People who want to save a few dollars frequently carry their own firewood when they go camping. Too often, they’re bringing it from infested states where there’s now lots of dead ash wood, to places where the borer hasn’t yet been established.  

Happily, this bit of misery isn’t in Nevada – yet. Since we need to keep our ash trees alive, all of us should be careful and observant. 

As I said, it’s only up to a half inch long, so the insect itself’d be easy to miss.

It’s not the adult that causes the plant to die, however. Adults eat a few leaves, but don’t kill the tree. Its voracious babies, on the other hand, are the bad guys. If an ash has a D shaped hole in the bark, look closer. A D-shaped hole is the exit for the adults who grew from the juveniles who destroyed part of the tree’s circulatory system.

This is a real concern. If you see this kind of a hole, especially if the ash tree looks stressed, call Cooperative Extension: (702) 222-3130

For KNPR’s Desert Bloom, this is Dr. Angela O’Callaghan of the University of Nevada Cooperative Extension.

See discussion rules.

Archives

AngelaJul 14, 2014 | Protect Fruit Trees from Birds
If you put a good deal of care into growing fruit trees, there are likely some birds who will take advantage of your effort. Here's Angela O'Callaghan.

NormJul 10, 2014 | Palm Care, Part 2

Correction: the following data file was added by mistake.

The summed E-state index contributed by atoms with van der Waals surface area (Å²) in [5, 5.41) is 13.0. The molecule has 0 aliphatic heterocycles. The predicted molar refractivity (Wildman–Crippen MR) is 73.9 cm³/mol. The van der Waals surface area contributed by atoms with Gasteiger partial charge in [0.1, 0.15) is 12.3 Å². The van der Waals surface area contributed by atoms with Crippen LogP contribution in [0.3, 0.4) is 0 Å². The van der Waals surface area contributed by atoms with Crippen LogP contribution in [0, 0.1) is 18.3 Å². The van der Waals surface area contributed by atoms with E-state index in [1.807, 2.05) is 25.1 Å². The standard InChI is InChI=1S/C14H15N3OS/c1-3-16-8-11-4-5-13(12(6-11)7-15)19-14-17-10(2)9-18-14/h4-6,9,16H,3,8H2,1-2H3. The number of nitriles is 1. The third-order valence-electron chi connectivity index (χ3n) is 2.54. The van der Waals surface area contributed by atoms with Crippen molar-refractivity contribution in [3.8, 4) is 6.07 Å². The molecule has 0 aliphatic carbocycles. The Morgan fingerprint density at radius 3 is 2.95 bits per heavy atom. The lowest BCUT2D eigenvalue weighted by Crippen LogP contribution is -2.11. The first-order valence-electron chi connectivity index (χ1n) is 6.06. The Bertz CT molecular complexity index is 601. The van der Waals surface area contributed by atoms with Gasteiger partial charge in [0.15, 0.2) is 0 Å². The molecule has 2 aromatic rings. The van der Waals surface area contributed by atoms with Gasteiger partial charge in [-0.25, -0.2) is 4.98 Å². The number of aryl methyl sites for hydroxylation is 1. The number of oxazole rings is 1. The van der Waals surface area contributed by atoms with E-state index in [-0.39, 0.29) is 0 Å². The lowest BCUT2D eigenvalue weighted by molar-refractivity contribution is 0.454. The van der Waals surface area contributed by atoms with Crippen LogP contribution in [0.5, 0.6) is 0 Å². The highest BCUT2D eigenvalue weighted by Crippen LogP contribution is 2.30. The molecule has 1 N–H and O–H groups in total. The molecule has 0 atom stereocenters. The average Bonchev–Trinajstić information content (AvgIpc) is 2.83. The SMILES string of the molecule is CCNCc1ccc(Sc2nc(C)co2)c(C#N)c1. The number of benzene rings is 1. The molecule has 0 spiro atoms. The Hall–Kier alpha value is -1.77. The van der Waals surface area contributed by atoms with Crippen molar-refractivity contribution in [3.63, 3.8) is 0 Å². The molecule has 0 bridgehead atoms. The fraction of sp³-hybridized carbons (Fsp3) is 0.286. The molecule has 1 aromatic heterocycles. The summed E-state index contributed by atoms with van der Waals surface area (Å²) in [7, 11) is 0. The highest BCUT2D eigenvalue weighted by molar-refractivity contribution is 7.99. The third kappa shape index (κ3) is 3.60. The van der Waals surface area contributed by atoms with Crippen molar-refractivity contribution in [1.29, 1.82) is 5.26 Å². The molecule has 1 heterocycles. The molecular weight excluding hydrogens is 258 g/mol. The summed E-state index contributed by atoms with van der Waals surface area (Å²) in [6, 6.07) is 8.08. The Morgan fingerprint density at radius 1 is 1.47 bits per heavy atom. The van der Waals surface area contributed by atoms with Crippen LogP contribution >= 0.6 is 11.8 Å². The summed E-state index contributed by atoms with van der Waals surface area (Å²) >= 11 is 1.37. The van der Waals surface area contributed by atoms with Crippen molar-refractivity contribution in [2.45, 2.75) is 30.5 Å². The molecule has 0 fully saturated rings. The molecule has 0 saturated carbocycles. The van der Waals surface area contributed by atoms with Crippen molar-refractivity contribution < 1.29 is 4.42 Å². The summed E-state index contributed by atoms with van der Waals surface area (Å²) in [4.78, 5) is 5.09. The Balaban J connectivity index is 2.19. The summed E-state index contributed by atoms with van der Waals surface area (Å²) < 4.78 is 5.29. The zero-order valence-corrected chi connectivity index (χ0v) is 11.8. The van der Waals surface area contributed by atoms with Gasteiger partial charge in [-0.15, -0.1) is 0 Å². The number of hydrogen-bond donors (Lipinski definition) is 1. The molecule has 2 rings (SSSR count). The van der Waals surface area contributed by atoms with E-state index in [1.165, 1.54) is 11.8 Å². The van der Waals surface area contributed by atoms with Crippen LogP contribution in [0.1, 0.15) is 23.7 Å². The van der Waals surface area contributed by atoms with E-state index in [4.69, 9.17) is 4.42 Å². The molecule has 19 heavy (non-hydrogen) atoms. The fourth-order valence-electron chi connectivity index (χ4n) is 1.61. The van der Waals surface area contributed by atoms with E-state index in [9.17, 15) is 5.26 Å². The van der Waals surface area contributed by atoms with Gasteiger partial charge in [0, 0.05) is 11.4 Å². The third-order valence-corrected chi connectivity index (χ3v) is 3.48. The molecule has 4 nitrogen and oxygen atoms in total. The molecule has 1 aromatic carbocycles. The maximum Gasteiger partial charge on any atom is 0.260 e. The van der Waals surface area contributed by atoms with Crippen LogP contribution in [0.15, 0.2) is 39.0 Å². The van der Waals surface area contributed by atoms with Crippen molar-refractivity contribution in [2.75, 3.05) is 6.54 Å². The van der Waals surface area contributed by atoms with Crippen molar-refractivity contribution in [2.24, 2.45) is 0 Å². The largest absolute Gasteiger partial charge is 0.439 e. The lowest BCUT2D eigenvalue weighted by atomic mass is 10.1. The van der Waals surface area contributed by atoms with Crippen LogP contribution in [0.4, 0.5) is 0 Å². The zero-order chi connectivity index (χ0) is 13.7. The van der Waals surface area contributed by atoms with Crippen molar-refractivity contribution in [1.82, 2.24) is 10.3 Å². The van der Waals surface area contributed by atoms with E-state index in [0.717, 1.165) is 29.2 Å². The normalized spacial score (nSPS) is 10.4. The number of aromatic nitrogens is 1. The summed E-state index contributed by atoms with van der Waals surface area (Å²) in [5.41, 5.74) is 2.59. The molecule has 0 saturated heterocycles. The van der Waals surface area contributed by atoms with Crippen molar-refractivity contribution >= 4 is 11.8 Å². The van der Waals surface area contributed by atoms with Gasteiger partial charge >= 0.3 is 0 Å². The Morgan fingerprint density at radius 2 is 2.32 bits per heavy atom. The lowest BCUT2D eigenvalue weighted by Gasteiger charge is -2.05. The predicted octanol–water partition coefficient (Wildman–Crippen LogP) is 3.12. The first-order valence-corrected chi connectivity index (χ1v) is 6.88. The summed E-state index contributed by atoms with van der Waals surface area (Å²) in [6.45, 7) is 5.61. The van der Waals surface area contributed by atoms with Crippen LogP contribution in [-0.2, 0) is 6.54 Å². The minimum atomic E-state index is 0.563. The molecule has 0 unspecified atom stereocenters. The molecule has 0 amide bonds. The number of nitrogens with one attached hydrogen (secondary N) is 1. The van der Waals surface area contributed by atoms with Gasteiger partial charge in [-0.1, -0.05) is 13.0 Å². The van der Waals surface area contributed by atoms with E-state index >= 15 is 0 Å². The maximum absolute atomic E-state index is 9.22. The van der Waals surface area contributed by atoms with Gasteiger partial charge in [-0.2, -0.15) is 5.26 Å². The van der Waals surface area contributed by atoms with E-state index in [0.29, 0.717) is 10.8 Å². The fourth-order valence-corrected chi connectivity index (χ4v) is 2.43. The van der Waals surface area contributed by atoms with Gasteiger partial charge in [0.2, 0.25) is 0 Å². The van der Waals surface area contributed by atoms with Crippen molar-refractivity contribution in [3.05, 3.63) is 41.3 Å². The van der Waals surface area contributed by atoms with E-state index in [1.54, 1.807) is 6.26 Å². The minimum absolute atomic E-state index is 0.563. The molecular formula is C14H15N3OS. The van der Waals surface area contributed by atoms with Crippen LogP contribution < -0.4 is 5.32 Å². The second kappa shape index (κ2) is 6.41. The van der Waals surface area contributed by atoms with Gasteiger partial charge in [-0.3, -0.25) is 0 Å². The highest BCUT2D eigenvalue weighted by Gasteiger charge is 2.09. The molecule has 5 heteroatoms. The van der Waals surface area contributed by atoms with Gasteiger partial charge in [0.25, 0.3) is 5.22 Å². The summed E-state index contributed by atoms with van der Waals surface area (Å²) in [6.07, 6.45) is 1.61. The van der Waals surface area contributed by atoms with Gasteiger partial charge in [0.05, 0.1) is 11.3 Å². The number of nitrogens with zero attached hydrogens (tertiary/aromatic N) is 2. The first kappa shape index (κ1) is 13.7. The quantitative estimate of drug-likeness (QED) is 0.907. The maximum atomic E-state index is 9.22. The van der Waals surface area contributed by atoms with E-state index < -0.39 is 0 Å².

To keep, or not to keep. Norm Schilling ponders his palm trees, on this edition of Desert Bloom.

NormJun 10, 2014 | Palm Care
Norm Schilling has mixed feelings about how we use Palms in our yards. Full grown palm trees transplanted into the entry way of a mall is a common sight that tells Southern Nevadan's "something" is nearly open for business. He reminds us that those palms come with challenges.

AngelaJun 3, 2014 | Hot Weather Plants
As temperatures across the Valley begin to climb, you might be wondering what will survive in your garden in the months ahead and what probably won't. There are some 'sweet' options. Here's Angela O'Callaghan

NormMay 20, 2014 | Desert Color
Norm Schilling just got back from Belize and has some ideas for lush leaves in your desert yard. He reflects on some well suited plants to provide color and variety in this edition of Desert Bloom.

AngelaMay 6, 2014 | Emerald Ash Borer
Raising a healthy shade tree in the Mojave is not always easy. And if one particular insect makes its way here, it could get even harder. Here's Angela O'Callaghan with Desert Bloom.

NormApr 22, 2014 | The Right Plants
Our current warm spell gives the impression that some plants can thrive when they aren't really suited to our desert. Norm Schilling has some examples.

NormMar 24, 2014 | Spring Garden Party
Spring is here and the garden is blooming . . . so invite some friends to enjoy the rewards of gardening!

AngelaMar 10, 2014 | Lady Banks
If you love roses, but don't care for thorns, you may want to call on 'Lady Banks.' Here's Angela O'Callaghan with Desert Bloom.

NormFeb 26, 2014 | Signs of Spring